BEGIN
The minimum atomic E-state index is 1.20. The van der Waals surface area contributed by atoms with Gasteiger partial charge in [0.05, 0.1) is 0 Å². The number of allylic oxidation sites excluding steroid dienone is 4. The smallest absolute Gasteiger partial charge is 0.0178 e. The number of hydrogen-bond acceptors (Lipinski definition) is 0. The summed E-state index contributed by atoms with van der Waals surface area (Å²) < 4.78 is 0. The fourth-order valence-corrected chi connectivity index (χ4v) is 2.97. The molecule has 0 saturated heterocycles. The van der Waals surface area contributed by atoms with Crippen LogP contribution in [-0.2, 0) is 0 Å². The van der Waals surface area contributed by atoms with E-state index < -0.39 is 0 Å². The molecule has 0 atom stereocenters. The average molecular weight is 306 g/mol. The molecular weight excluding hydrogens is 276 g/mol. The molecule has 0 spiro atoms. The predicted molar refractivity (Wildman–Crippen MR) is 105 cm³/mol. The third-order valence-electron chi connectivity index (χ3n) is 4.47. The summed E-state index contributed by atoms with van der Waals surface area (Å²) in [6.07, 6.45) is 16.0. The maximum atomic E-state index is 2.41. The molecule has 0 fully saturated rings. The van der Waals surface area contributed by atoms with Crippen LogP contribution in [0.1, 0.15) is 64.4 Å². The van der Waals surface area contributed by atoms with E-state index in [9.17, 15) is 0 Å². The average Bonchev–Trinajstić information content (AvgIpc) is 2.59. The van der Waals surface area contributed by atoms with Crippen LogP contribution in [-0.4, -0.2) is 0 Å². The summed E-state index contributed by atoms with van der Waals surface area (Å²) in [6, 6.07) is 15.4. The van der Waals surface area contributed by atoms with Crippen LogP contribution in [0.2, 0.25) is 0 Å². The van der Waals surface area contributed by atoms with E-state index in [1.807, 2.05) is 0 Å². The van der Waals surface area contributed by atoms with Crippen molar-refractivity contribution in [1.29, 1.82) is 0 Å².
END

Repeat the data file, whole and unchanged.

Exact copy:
The minimum atomic E-state index is 1.20. The van der Waals surface area contributed by atoms with Gasteiger partial charge in [0.05, 0.1) is 0 Å². The number of allylic oxidation sites excluding steroid dienone is 4. The smallest absolute Gasteiger partial charge is 0.0178 e. The number of hydrogen-bond acceptors (Lipinski definition) is 0. The summed E-state index contributed by atoms with van der Waals surface area (Å²) < 4.78 is 0. The fourth-order valence-corrected chi connectivity index (χ4v) is 2.97. The molecule has 0 saturated heterocycles. The van der Waals surface area contributed by atoms with Crippen LogP contribution in [-0.2, 0) is 0 Å². The van der Waals surface area contributed by atoms with E-state index < -0.39 is 0 Å². The molecule has 0 atom stereocenters. The average molecular weight is 306 g/mol. The molecular weight excluding hydrogens is 276 g/mol. The molecule has 0 spiro atoms. The predicted molar refractivity (Wildman–Crippen MR) is 105 cm³/mol. The third-order valence-electron chi connectivity index (χ3n) is 4.47. The summed E-state index contributed by atoms with van der Waals surface area (Å²) in [6.07, 6.45) is 16.0. The maximum atomic E-state index is 2.41. The molecule has 0 fully saturated rings. The van der Waals surface area contributed by atoms with Crippen LogP contribution in [0.1, 0.15) is 64.4 Å². The van der Waals surface area contributed by atoms with E-state index in [9.17, 15) is 0 Å². The average Bonchev–Trinajstić information content (AvgIpc) is 2.59. The van der Waals surface area contributed by atoms with Crippen LogP contribution in [-0.4, -0.2) is 0 Å². The summed E-state index contributed by atoms with van der Waals surface area (Å²) in [6, 6.07) is 15.4. The van der Waals surface area contributed by atoms with Crippen LogP contribution in [0.2, 0.25) is 0 Å². The van der Waals surface area contributed by atoms with E-state index in [1.807, 2.05) is 0 Å². The van der Waals surface area contributed by atoms with Crippen molar-refractivity contribution in [1.29, 1.82) is 0 Å².